Next, take your lean group of terms and start defining them and filling in the other columns. This step could give you surprising insights into how your brand has been communicating. You might even see that major changes need to be made to product names. But, don’t worry; this is all part of the process of optimizing your brand’s content.
2. Share client stories
Everyone loves a good story. They even prefer a bad story to a list of dry facts. Why are stories so powerful?
The book Made to Stick dives deep into the power of stories. It includes the example of photocopy repairmen sitting around on their lunch break and telling stories. During one story, a repairman goes into great detail on the work he put into resolving a false error code. The reason he shares this story instead of saying, “watch out for this false error code,” is that the story aids in memory and comprehension.
You can leverage this same power in your content. Telling the story of a client dealing with a frustrating situation gives your customers someone to connect with. They could even be in that same situation. Explaining how your product or service solved that paint point will help them to imagine how they could benefit from it too. Finally, bring the story to a memorable conclusion; this will help customers remember the entire buyer’s journey and make your ideas stick.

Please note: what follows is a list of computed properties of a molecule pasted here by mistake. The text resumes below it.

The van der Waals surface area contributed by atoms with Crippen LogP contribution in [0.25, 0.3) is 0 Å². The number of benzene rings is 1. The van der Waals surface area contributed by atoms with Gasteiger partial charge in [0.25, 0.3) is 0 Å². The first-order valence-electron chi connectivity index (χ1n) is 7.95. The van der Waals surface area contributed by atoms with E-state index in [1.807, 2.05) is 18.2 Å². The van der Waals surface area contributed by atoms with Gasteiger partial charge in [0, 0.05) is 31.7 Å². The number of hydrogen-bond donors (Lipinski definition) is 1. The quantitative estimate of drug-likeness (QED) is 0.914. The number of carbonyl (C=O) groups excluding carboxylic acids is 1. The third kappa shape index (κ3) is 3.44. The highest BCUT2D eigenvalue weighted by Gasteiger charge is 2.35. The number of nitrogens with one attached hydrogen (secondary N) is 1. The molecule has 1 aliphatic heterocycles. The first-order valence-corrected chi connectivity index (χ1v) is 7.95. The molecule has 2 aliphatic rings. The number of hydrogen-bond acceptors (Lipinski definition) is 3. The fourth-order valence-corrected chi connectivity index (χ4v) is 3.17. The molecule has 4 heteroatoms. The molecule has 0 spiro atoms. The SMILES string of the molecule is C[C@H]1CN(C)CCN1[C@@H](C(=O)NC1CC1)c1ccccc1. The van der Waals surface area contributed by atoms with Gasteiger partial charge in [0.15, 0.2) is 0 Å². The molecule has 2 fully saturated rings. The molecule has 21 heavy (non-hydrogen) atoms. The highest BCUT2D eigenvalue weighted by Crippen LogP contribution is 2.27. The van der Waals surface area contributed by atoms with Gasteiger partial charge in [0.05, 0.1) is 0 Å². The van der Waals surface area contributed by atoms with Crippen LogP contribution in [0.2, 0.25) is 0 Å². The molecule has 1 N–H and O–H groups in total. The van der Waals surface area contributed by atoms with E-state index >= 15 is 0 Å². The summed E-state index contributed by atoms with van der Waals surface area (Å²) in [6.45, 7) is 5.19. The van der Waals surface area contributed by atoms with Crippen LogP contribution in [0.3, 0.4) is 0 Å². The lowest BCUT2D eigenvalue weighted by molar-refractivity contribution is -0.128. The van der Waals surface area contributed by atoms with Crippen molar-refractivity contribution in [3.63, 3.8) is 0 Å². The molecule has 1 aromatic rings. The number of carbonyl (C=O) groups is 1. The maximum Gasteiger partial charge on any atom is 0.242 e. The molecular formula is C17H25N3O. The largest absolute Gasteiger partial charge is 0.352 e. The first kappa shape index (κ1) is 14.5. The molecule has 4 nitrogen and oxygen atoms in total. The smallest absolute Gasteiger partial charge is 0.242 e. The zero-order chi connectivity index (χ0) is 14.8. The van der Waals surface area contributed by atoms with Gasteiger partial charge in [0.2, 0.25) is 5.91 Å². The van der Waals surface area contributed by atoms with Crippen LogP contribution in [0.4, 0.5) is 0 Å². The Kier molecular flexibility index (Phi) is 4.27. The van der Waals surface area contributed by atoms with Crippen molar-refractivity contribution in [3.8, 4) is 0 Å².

Try to use this outline when creating a client story:
- Share the client’s situation and make sure to keep it relatable.
- Now, bring up the pain point. What problem are they facing, and what negative impact is it having?
- Enter your product/solution. Explain how the client solved their problem by using it.
- The happy ending. What benefits are they enjoying?
- Call-to-action. Encourage readers who face a similar issue to contact you, learn more about your products, or buy.
3. Share your story
If people are interested in others’ stories, you better believe that they’re interested in your company’s story. Think of a job interview; the interviewer asks you many questions to learn your story and see if they want to be in business with you. Your customers want the exact same thing.